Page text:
The WNBA: where it’s been, where it’s going

League president Richie defends ESPN coverage


Although it’s America’s longest running women’s pro league, the Women’s National Basketball Association (WNBA) is still seen by too many as below major league status. The MSR talked about this and related issues with coaches, players, analysts, fans and league officials throughout the league’s 17th season; their insights are included in this multi-part series on the WNBA.   Shortly after a visit here in August, WNBA President Laurel Richie promised the MSR a one-on-one sit-down interview later in the season. The third-year league president made good on her promise during the playoffs, and we respectfully discussed several topics. Despite a six-year extension, this columnist remains unimpressed that ESPN will ever see the WNBA as other than a stepsister in its overall coverage. “Our viewership on ESPN2 is up,” argued Richie. “I think the reason is two-fold: One, the competition is phenomenal this year. There is lots of interest and excitement, and ESPN has been promoting the games and the players. We’re seeing increases on NBA TV as well.” Richie also praised the network’s coverage of Tina Thompson’s and Katie Smith’s final seasons as well as its focus on the 2013 rookies. “I feel this is the year I asked [for] more and received more,” she stated. However, we saw much of the same poor coverage as in past seasons — babbling, unknowledgeable game commentators; limited pre-game and post-game studio time; and regularly scheduled games that seemed haphazardly planned as well. The four-letter network acted like they either were on house arrest or a strict time limit as barely five minutes were devoted to Richie handing this year’s championship trophy to the Minnesota Lynx after they won it and then promptly switched to SportsCenter at the top of the hour. This probably would have been the same had Atlanta or any other team won. In comparison, ESPN spends at least an hour talking about the NBA preseason rather than giving more time to the W’s biggest stage of the year.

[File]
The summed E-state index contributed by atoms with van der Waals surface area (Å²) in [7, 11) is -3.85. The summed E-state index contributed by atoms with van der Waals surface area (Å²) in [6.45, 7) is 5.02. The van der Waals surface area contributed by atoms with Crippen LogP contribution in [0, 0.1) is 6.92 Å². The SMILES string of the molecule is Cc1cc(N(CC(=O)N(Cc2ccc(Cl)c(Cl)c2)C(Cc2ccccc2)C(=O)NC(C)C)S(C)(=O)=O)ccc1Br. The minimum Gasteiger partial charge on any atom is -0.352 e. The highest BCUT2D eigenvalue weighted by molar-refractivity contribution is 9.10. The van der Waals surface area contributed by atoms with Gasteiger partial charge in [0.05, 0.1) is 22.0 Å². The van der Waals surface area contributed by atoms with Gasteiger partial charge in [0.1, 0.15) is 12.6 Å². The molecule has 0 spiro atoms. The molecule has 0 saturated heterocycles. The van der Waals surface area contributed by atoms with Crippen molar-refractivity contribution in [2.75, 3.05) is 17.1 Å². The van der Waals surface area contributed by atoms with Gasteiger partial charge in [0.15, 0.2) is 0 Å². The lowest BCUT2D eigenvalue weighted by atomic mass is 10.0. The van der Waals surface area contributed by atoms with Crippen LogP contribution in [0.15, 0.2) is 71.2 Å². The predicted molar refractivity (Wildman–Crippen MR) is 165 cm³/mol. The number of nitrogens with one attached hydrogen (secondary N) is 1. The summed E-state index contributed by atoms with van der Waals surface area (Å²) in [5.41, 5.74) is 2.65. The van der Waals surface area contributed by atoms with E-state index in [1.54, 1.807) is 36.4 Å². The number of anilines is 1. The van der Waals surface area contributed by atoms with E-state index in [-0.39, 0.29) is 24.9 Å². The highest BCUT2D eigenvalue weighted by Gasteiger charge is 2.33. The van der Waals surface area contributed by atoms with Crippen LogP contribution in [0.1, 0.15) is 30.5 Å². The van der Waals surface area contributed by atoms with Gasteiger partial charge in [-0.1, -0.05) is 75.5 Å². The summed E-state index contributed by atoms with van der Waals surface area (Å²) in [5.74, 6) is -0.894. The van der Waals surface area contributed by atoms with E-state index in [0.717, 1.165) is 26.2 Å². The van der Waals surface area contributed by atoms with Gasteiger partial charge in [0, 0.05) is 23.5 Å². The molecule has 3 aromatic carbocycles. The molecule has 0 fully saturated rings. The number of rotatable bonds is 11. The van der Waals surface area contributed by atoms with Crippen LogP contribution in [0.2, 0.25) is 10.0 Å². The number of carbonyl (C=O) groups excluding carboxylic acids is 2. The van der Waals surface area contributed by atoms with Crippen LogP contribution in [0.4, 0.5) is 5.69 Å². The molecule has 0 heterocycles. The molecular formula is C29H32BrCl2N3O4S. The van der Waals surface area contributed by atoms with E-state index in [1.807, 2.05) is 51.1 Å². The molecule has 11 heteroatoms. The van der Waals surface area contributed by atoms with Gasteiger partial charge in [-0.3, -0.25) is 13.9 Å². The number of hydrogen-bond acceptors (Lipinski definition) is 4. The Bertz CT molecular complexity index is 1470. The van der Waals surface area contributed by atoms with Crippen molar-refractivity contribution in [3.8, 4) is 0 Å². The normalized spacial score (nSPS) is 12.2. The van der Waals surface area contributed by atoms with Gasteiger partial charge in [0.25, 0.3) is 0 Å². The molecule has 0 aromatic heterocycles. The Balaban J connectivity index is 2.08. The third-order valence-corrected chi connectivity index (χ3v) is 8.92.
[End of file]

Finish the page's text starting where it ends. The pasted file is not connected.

Laurel Richie
Photo by Sophia Hantzes

It’s awfully hard for me to pat ESPN’s back for a measly two-game increase in games this season. Why can’t the network show regularly scheduled weekly doubleheaders during the summer like they do for the NBA during the winter? I also question why the network puts more emphasis on its X games than W games, especially when summertime programming isn’t as taxing. “I have to say I feel that they [ESPN] are doing a really good job covering the game,” said Richie. Madame President’s vision for her league seems nonetheless to be on track. But she and this columnist agreed to disagree, especially when the first Black female to head a pro sports league lauds how much or how well ESPN is doing. “I will ask [ESPN] again for more next year,” promised Richie, “and hope to receive more.” It also will be interesting to see if Richie can exert her will in the new CBA that hopes to be in place by next season. “The longer I’m engaged in the league, the more I enjoy it,” she said. “I think the thing that stands out the most for me this season is the level of competition… I feel good about where we’ve come and about where we’re heading, because I feel there’s so much talent in the league [and] that’s what’s making these games so exciting.” But the president won’t rest on her “Laurels.” “We have a preseason summit in December where we get [team] chief operating officers, marketing personnel and sponsorship personnel all together with the league [officials] to talk about the season ahead,” explained Richie. Asked if she finds any down time, she replied, “The best time for me to take down time is the last two weeks of the year. I see a beach…some warm weather in my future.”   Charles Hallman welcomes reader responses to   To see more stories by Charles Hallman stories click HERE